Texas Town's Waste Goes Green

published: 2010-11-15 15:04 | editor: | category: News

Lometa, Texasis a tiny town in a massive state. With 842 residents and one stoplight, it is not the first place one would expect to find investment in green technology. It is, however, on the forefront of it.

A national leader in wind power, Texas recently asserted its commitment to solar power with its statewide green initiatives. Lometa is an extension of that willingness to embrace green technology: it just unveiled a 100-kilowatt solar energy system that is expected to generate up to 100 percent of the electricity needed to power its wastewater facility. The project is expected to save the town thousands of dollars in energy costs each year.

The photovoltaic system– funded by a $488,714 grant from the Texas Department of Rural Affairs – will decrease electricity costs from about $17,500 to only $4,500. Officials anticipate that the panels will produce enough electricity to resell, earning the town money. According to TDRA executive director, Charlie Stone, the goal of the "Lometa project is to collect data that will help rural communities determine the affordability of installing" solar power systems to reduce energy costs.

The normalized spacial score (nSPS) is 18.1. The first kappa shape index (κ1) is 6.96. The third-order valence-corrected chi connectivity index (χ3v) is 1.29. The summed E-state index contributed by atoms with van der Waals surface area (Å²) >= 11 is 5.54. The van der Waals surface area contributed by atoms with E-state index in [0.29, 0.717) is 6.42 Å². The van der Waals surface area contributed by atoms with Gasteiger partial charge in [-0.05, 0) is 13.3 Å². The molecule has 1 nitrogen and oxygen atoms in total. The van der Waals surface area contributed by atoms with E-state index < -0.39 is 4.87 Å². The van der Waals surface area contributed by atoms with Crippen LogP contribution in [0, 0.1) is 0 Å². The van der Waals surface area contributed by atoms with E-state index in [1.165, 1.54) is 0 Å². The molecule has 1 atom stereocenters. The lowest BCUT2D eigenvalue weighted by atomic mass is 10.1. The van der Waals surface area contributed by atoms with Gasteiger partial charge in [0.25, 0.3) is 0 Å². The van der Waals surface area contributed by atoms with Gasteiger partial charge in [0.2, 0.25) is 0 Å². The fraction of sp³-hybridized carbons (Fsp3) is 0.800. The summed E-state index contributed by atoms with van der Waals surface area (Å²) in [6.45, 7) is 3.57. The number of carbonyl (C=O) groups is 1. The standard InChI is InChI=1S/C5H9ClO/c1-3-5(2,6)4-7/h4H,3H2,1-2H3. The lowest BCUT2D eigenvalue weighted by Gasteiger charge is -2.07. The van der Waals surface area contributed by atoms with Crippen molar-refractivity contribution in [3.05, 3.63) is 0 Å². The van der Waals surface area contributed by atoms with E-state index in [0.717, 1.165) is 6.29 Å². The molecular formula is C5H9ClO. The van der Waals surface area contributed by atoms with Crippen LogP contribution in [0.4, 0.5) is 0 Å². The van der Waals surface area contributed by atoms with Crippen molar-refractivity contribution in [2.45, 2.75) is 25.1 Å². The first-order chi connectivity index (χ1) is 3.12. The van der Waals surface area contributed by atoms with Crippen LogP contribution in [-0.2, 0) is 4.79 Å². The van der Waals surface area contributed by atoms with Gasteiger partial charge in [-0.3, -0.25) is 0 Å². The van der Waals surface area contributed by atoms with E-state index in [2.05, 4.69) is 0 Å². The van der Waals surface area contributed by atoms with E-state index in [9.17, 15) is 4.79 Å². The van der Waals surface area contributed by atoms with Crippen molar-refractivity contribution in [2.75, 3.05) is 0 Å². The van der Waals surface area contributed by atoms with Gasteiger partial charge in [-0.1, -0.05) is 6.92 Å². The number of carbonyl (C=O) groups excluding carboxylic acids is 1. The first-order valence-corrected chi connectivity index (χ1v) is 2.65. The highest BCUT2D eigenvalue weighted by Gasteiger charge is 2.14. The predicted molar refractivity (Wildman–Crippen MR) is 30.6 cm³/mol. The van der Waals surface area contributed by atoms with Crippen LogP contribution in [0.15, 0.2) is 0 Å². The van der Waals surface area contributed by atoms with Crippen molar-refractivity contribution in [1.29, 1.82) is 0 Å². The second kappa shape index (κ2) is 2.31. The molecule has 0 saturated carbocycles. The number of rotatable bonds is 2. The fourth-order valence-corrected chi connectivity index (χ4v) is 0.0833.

Because of the initiative, residents are already considering investing in green technology in their homes and businesses. Perhaps the stop light will be next.

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